I begin with key concepts that tie consciousness and practical application to emotional states. I use examples of educational and curricular issues that are common from early to middle childhood.
Neuroscience of consciousness: Knowing that we know
A thermostat can turn a furnace on or off depending on whether the current temperature exceeds a set value. Thus, the thermostat is sensitive to temperature. But is it aware of temperature? No, because the thermostat does not have any knowledge of being sensitive to temperature. Also, the thermostat does not care about whether its environment is hot or cold. As we have seen in Part I, C-conditions show that knowledge of one’s own internal states and the emotional value associated with such knowledge make up what we call consciousness. Adding to Part I, in this brief, I will show that consciousness is not just an innate faculty; we learn to be conscious through stages of elaboration of information coming from implicit feelings.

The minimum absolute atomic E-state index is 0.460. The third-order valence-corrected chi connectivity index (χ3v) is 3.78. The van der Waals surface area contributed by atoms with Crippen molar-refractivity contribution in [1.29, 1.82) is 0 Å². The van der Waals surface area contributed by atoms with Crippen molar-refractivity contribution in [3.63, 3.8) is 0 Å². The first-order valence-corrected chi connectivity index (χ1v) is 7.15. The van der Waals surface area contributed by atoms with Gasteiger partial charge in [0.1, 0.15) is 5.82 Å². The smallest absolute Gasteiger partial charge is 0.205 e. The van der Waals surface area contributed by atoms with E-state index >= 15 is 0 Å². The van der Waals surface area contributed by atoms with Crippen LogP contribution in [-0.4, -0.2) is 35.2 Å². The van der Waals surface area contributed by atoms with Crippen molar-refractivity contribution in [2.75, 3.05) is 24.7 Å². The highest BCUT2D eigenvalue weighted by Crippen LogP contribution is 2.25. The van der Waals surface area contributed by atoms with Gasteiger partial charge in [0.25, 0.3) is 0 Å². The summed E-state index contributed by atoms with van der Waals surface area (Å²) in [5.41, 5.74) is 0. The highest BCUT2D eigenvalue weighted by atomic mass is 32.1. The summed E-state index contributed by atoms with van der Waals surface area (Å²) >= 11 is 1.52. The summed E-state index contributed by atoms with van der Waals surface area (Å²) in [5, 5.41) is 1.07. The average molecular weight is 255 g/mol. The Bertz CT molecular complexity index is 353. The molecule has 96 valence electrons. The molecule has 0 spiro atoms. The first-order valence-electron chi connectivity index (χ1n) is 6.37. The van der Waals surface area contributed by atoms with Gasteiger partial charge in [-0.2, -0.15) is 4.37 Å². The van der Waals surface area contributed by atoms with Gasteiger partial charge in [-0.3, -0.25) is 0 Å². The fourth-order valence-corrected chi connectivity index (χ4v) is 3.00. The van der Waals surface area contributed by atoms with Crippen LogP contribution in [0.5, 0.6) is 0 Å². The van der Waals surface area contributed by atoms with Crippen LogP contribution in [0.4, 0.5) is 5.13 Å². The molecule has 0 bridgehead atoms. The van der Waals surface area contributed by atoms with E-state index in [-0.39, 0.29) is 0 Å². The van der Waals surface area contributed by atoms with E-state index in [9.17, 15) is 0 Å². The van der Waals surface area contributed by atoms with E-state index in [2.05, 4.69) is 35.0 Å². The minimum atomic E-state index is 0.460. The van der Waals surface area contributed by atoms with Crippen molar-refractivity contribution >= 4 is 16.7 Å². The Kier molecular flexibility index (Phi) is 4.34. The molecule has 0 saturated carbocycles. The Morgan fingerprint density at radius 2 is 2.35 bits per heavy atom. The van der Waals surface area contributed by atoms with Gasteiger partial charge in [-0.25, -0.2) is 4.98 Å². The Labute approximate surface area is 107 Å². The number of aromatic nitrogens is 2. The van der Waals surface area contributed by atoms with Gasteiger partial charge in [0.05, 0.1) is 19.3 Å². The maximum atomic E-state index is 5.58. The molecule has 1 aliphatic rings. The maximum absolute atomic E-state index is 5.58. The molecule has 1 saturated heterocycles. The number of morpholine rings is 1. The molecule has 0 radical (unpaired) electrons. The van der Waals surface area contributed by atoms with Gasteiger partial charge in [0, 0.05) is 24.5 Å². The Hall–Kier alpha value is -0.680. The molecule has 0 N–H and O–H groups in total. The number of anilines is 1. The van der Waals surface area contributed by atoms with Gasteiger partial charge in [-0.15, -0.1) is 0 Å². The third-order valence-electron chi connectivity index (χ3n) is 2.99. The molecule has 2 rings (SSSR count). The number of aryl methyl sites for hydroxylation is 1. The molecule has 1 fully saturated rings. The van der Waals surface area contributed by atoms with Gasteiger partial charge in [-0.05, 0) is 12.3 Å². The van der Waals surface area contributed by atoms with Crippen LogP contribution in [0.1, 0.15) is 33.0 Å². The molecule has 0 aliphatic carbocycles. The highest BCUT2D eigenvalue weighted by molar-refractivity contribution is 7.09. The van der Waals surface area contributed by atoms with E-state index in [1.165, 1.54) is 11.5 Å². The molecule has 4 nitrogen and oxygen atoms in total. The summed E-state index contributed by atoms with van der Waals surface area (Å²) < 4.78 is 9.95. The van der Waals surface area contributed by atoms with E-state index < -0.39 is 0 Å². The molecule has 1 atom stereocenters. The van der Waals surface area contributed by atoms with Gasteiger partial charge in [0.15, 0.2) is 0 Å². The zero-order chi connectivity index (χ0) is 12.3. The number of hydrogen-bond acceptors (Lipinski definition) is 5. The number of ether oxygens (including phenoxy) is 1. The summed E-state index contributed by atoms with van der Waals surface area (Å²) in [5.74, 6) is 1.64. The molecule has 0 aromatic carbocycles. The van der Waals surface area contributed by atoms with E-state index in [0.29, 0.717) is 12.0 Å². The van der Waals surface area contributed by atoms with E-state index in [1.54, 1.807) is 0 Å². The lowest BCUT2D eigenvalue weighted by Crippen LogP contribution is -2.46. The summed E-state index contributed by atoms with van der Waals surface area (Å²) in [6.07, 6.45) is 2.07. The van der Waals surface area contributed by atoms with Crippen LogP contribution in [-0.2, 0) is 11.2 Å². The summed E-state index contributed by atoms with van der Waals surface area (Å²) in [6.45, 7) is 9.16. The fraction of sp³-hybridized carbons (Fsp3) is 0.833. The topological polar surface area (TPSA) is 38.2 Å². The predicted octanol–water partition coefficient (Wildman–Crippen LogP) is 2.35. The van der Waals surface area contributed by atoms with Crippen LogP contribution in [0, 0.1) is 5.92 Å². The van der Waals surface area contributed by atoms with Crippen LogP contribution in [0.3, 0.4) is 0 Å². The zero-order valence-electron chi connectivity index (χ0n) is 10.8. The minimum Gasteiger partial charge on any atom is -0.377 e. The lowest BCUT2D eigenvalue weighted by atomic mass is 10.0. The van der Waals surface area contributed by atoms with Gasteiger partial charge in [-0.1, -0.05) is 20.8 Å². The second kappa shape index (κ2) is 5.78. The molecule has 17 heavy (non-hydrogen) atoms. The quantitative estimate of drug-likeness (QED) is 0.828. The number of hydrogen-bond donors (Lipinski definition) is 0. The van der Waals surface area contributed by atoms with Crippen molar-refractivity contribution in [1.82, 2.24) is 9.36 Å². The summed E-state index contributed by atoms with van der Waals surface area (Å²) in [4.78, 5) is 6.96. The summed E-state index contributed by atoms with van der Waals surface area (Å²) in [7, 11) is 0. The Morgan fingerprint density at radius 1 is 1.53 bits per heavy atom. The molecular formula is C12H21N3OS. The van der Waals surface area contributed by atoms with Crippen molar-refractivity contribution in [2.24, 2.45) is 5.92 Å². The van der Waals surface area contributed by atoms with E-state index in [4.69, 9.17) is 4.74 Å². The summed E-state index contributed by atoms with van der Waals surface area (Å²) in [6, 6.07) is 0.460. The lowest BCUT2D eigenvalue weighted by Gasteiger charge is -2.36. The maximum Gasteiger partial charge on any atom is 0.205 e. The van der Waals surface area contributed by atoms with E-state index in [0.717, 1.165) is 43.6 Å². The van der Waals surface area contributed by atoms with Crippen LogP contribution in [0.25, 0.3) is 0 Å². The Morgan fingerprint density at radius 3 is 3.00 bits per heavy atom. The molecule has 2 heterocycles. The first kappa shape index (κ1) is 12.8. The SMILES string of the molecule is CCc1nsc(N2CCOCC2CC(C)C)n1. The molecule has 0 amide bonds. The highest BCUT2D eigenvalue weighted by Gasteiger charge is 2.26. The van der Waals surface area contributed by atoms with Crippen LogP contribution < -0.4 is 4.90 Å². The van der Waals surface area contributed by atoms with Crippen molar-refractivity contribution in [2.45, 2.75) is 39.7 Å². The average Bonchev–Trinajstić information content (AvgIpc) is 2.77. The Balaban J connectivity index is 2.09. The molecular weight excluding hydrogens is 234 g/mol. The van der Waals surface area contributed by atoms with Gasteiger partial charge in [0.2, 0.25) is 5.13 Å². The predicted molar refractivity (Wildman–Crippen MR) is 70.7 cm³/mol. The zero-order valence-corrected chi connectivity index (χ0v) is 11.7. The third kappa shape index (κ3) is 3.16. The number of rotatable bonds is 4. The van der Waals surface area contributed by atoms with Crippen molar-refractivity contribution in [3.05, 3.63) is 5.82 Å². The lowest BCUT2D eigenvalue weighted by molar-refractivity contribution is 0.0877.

The isolated neural networks I have described in Part I work like the thermostat. For example, consider the speech network. It is fair to say that a network that learned the basic sounds (phonemes) of English will be sensitive to English phonemes. Also, it will not respond to French phonemes. However, it will not know anything about the cultural context that makes English a language different from French. In other words, it will not really know anything about what a language is. It will only respond to regular patterns of sounds. Such patterns or maps are “first-order” representations to the extent that they are in a network rather than for the network. That is, such maps are not accessible to the network as something that stands for something else (that is, representations). They only process information in terms of codes, which are different from representations. In other words, an isolated (first-order) network can never know that it knows. It simply lacks the appropriate machinery. This is the key difference between sensitivity and awareness. Sensitivity merely is the ability to respond in specific ways to certain states of affairs. Sensitivity does not require consciousness, although it does not exclude consciousness, and in many cases, conscious awareness follows sensitivity.